Immigration Concerns and National Identity: Becoming a “true” American

The issue of immigration has been a topic of much discussion in the U.S. The last 5 years has seen many proposed policy changes, some of which focus on restricting movement of immigrants, possibly targeting those of Hispanic origin (e.g., SB 1070). Public opposition toward immigrants from Mexico and Latin America has often been widespread in the recent years (Pérez et al., 2008; Dovidio et al., 2010).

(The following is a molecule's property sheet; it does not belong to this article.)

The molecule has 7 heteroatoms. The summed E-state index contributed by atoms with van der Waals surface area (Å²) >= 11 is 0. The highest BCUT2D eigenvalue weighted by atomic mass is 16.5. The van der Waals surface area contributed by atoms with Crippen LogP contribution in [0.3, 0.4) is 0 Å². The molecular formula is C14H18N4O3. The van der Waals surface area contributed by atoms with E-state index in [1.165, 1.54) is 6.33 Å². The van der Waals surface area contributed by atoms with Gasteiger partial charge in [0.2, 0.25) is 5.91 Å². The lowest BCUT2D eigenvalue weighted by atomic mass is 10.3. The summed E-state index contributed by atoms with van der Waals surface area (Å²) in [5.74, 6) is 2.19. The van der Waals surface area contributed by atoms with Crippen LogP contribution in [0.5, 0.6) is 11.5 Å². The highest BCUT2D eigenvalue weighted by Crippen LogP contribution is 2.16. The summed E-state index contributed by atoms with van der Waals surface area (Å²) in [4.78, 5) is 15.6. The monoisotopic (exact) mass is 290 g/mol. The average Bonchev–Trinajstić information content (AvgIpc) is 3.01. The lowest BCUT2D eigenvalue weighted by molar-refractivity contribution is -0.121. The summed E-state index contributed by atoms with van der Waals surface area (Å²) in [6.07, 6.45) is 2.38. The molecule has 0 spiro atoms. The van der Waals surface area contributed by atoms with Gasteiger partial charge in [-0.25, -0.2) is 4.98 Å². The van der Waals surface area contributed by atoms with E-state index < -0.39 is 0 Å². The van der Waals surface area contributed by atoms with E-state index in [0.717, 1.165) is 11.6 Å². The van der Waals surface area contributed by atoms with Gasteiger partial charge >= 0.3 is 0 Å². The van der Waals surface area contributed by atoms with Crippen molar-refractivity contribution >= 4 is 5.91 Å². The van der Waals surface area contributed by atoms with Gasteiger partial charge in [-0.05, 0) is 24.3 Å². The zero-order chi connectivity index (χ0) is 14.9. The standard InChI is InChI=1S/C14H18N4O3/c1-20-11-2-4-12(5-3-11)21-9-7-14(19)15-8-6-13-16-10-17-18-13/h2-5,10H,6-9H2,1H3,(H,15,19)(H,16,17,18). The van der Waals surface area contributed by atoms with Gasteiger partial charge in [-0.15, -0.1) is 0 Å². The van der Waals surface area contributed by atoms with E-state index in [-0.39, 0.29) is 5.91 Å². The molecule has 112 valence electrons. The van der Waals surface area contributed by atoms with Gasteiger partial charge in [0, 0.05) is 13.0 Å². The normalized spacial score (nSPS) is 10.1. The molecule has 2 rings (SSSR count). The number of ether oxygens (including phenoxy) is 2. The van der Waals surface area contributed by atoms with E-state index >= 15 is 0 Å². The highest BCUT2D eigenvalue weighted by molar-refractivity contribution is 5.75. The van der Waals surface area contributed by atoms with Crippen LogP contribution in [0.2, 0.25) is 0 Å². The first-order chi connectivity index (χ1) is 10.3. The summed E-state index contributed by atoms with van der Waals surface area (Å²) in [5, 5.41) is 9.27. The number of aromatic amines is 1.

Without minimizing the role of economic concerns in opposition to immigration (see Valentino et al. (2013) for a review of economic explanations for opposition to immigration), several scholars have illuminated the role of symbolic concerns in understanding issues of immigration. More specifically, scholars have considered how immigrants especially those of Hispanic descent, and constituting the ethnic minority population, may pose a symbolic threat to Anglicized conceptions of American identity (Kinder and Sears, 1981; Zarate et al., 2004; Mukherjee et al., 2013; Yogeeswaran and Dasgupta, 2014). Theory and research demonstrate a conflation between U.S. national identity and White racial identity, and endorsement of this race-based national prototype—i.e., American is White—is associated with negative evaluations of ethnic minorities (Sidanius and Petrocik, 2001; Cheryan and Monin, 2005; Devos and Banaji, 2005; Devos et al., 2010; Yogeeswaran and Dasgupta, 2010; Huynh et al., 2014). White Americans consider ethnic minorities as less American especially when ethnic minorities fail to conform to dominant identity standards, and emphasize their allegiance toward their ethnic heritage, thereby threatening Anglicized conceptions of national identity (Yogeeswaran et al., 2012). Moreover, many Americans perceive Latin Americans as less “American” and question the legality of their presence in the nation (Dovidio et al., 2010). The above line of work suggests that White Americans may support tough stances on immigration to restrict the movement of racial and cultural others to protect against symbolic threats to dominant, Anglocentric constructions of American identity (Mukherjee et al., 2013). Simultaneously, White Americans may be less supportive of tough stances on immigration that restrict the mobility of people who do not threaten dominant constructs of American identity as White.